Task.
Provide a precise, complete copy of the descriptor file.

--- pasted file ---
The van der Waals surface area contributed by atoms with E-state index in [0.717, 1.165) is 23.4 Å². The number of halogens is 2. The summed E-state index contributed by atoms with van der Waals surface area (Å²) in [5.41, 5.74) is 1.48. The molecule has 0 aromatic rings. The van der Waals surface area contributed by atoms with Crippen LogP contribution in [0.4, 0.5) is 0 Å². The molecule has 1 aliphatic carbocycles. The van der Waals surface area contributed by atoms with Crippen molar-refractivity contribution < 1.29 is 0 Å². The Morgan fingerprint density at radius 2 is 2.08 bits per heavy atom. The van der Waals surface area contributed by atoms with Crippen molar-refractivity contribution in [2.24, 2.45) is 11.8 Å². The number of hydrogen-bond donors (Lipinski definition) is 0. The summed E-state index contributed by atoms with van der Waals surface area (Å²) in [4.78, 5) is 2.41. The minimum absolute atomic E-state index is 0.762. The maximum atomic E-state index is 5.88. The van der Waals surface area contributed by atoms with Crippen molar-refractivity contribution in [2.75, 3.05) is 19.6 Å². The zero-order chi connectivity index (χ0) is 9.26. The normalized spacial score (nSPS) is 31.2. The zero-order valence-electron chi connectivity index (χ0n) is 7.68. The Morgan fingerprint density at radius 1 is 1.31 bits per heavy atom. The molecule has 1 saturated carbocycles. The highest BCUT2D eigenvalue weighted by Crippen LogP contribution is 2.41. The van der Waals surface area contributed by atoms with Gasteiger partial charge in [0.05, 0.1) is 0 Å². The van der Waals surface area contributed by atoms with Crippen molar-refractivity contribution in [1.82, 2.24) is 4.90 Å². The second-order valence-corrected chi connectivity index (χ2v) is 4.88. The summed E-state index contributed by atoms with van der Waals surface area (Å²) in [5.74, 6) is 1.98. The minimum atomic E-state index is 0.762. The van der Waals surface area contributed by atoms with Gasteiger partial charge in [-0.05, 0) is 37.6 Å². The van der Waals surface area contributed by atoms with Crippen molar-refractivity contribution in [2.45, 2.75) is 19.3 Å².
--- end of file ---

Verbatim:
The van der Waals surface area contributed by atoms with E-state index in [0.717, 1.165) is 23.4 Å². The number of halogens is 2. The summed E-state index contributed by atoms with van der Waals surface area (Å²) in [5.41, 5.74) is 1.48. The molecule has 0 aromatic rings. The van der Waals surface area contributed by atoms with Crippen LogP contribution in [0.4, 0.5) is 0 Å². The molecule has 1 aliphatic carbocycles. The van der Waals surface area contributed by atoms with Crippen molar-refractivity contribution < 1.29 is 0 Å². The Morgan fingerprint density at radius 2 is 2.08 bits per heavy atom. The van der Waals surface area contributed by atoms with Crippen molar-refractivity contribution in [2.24, 2.45) is 11.8 Å². The number of hydrogen-bond donors (Lipinski definition) is 0. The summed E-state index contributed by atoms with van der Waals surface area (Å²) in [4.78, 5) is 2.41. The minimum absolute atomic E-state index is 0.762. The maximum atomic E-state index is 5.88. The van der Waals surface area contributed by atoms with Crippen molar-refractivity contribution in [2.75, 3.05) is 19.6 Å². The zero-order chi connectivity index (χ0) is 9.26. The normalized spacial score (nSPS) is 31.2. The zero-order valence-electron chi connectivity index (χ0n) is 7.68. The Morgan fingerprint density at radius 1 is 1.31 bits per heavy atom. The molecule has 1 saturated carbocycles. The highest BCUT2D eigenvalue weighted by Crippen LogP contribution is 2.41. The van der Waals surface area contributed by atoms with Gasteiger partial charge in [0.05, 0.1) is 0 Å². The van der Waals surface area contributed by atoms with Crippen molar-refractivity contribution in [1.82, 2.24) is 4.90 Å². The second-order valence-corrected chi connectivity index (χ2v) is 4.88. The summed E-state index contributed by atoms with van der Waals surface area (Å²) in [5.74, 6) is 1.98. The minimum atomic E-state index is 0.762. The van der Waals surface area contributed by atoms with Gasteiger partial charge in [-0.05, 0) is 37.6 Å². The van der Waals surface area contributed by atoms with Crippen molar-refractivity contribution in [2.45, 2.75) is 19.3 Å².